KSL Investigates: Do you know these newlyweds? We’ve got photos they paid for, but never got
SALT LAKE CITY, Utah — A few weeks ago, the KSL Investigators tracked down a Utah wedding photographer with a history of taking people’s money and not doing his job. As a result, some of the newlyweds never got their photos from that day.
The story managed to get one couple their photographs after a nearly a year of waiting. This follow-up story requires some help from our viewers and readers to hopefully get the same result for two more couples.
About a month ago, the KSL Investigators had a very candid conversation with David Bowe Jacobs, the owner and operator of Bellissima Images Photography.
One bride said she was surprised when a stranger showed up to photograph her wedding instead of Jacobs.
In that conversation with Jacobs the KSL Investigators asked, “You never let [the bride] know you weren’t going to show up?”
“I told the other photographer to let her know, and I also emailed,” Jacobs responded.
The other photographer in that case was Kylee Hunter, a last minute fill-in Jacobs hired to do his job.
In short, Hunter would take the photographs and Jacobs would edit the photographs before sending them to the bride.
Here’s the problem: it took 10 months of asking and help from the KSL Investigators for the bride to finally get her wedding day photos and for Hunter, the fill-in photographer, to get paid.
In that first story, the KSL Investigators highlighted legal accusations and Better Business Bureau complaints that alleged poor communication, failure to give people their photos and in some cases, not even showing up for the wedding.
Jacobs is on the “Buyer Beware” list, has been denied BBB accreditation twice, and has been fined thousands of dollars by the Utah Department of Consumer Protection.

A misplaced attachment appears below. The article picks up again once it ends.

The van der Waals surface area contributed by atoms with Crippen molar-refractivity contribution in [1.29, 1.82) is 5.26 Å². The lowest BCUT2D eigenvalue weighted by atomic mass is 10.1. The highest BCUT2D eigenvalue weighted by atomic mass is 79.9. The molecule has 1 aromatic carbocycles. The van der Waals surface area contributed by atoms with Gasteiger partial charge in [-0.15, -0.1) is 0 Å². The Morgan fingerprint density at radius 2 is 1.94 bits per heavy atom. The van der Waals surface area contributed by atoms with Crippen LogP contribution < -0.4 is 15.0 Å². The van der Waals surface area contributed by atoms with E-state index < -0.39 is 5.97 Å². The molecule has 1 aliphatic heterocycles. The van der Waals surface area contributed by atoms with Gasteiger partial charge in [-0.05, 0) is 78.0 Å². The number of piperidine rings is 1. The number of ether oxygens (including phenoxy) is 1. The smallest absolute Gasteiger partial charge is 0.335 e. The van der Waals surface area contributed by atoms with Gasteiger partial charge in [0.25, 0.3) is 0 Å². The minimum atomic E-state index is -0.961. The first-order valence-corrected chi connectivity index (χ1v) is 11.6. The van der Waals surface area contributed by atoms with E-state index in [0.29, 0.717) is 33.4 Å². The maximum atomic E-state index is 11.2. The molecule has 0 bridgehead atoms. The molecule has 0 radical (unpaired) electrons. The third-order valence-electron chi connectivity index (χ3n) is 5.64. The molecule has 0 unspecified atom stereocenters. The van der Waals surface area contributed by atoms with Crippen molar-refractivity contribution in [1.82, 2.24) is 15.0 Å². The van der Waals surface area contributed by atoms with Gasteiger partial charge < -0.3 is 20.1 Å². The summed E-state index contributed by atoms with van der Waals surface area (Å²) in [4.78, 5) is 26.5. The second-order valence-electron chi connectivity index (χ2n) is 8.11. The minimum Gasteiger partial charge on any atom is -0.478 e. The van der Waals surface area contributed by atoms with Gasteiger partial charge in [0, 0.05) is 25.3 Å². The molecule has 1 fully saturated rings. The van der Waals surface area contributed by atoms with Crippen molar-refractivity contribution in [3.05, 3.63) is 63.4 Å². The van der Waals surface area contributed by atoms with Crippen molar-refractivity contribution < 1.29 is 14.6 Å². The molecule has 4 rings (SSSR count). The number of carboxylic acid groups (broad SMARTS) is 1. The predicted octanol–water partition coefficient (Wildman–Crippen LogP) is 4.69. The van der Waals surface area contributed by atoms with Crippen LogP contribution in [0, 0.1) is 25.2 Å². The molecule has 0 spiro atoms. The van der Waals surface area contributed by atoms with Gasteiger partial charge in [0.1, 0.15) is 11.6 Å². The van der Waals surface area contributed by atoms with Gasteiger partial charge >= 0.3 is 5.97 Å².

“When I heard this on the news I was like, it’s about… time,” said Scott, a professional photographer who doesn’t want his identity revealed.
Scott contacted the KSL Investigators after seeing that story. He said on multiple occasions he was hired by Jacobs to photograph weddings in his place.
He said Jacobs owes him close to $3,000.
“He’s letting other people do his work,” said Scott, “and he’s not paying them.”
Because Scott’s never been paid, he said he never sent the raw photos of two wedding receptions to Jacobs. That mean months and months after one of the biggest days of their lives, those newlyweds still don’t have their photos.
“I know I’m not going to get paid,” said Scott, “I’d just as soon find them and personally give them to them.”
Since Scott says Jacobs isn’t returning his calls, he doesn’t know how to get the photographs to the couples.
That’s where the KSL Investigators come in, asking for a little help.
All we have are first names, but look closely.
This is Joanna and Drew, at their reception in Bountiful.
And this is Marci and Blake, apparently inside the cultural hall of an LDS church building.
“As of now we’re going on one year they have not had their photos,” said Scott.
His hope is to track these couples down, and give them the wedding day photos they have never seen. If you know who they are, email firstname.lastname@example.org and the KSL Investigators will get the couples in touch with Scott.
Scott said he’s not happy about losing money on the jobs, but believes giving these newlyweds their priceless memories is the right thing to do.
Scott also gave us a few industry tips when hiring a wedding photographer to avoid a similar situation.
First, ask a lot of questions. How much experience does the photographer have? Do they have a recent portfolio? How long will it take to receive your photos?
Second, get references. Make sure there are prior clients you can talk with about their experience.
Third, don’t pay for everything up front. Make a down payment and then pay the rest when the photos are finished.
Finally, sign a legally binding contract, clearly stating your expectations.